Obama honors 9/11 victims at ‘Concert for Hope’


President Barack Obama on Sunday paid a moving tribute to victims of the 9/11 terror strikes at a “Concert for Hope” that closed the day’s 10th anniversary tributes.
About 2,000 people, including victims’ relatives, politicians and religious leaders, packed a Kennedy Center hall for 90 minutes of music and remembrance.
The concert, which was organized by the National Cathedral was relocated to the Kennedy Center due to an accident at the cathedral site.
“Nothing can break the will of a truly United States of America,” Obama told the crowd, closing a frenetic day on which he attended events in the three places rocked by the terror strikes: Ground Zero in New York City; Shanksville, Pennsylvania; and the Pentagon outside Washington.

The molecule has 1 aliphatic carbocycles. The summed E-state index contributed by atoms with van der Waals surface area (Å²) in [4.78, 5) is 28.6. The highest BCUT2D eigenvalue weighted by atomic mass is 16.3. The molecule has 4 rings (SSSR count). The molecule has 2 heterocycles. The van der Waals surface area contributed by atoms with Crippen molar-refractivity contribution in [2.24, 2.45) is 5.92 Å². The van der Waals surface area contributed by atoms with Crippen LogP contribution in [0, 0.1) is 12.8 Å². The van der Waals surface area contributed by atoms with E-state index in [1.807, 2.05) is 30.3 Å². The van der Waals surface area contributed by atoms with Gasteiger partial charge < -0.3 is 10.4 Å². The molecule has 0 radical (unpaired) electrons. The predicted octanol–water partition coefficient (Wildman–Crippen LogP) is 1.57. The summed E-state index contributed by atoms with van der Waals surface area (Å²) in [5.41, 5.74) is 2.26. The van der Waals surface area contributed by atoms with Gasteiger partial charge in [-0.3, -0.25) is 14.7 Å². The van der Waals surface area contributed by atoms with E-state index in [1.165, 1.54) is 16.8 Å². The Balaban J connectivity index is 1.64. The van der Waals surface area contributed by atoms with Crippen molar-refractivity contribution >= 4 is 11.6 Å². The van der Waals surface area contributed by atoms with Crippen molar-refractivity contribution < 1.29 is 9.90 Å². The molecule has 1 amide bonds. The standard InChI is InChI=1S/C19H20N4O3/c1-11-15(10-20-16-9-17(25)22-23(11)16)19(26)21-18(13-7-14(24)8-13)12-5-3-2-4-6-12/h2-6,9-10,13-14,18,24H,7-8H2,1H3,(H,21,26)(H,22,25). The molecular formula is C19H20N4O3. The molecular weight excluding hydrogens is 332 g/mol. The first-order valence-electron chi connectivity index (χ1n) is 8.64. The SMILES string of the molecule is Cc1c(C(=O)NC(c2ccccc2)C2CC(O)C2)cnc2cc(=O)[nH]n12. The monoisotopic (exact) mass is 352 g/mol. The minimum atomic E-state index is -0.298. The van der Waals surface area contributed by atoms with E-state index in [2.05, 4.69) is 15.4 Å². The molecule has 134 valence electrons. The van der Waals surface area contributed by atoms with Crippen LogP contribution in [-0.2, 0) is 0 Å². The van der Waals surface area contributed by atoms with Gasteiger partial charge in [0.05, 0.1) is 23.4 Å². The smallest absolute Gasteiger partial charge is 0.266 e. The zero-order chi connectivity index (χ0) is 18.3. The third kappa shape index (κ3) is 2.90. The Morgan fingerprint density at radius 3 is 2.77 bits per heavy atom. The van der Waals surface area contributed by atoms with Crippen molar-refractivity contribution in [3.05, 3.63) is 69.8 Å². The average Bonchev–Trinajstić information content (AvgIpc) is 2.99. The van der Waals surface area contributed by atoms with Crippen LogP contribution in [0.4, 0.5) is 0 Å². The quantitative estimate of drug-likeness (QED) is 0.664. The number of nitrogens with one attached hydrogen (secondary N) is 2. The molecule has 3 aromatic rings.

The crowd warmly welcomed Obama’s praise for an America in which “we have overcome slavery and Civil War; bread lines and fascism; recession and riots; Communism and, yes, terrorism.
“They will be reminded that we are not perfect, but our democracy is durable, and that democracy — reflecting, as it does, the imperfections of man — also gives us the opportunity to perfect our union,” Obama added, as a montage of images of the worst attacks on US soil were shown on large television screens, and the US president said the concert would “honor those who died.”
The music was diverse like America: from a Marines chamber orchestra to the National Cathedral choir; to performances by country, rhythm and blues, and opera-style performers.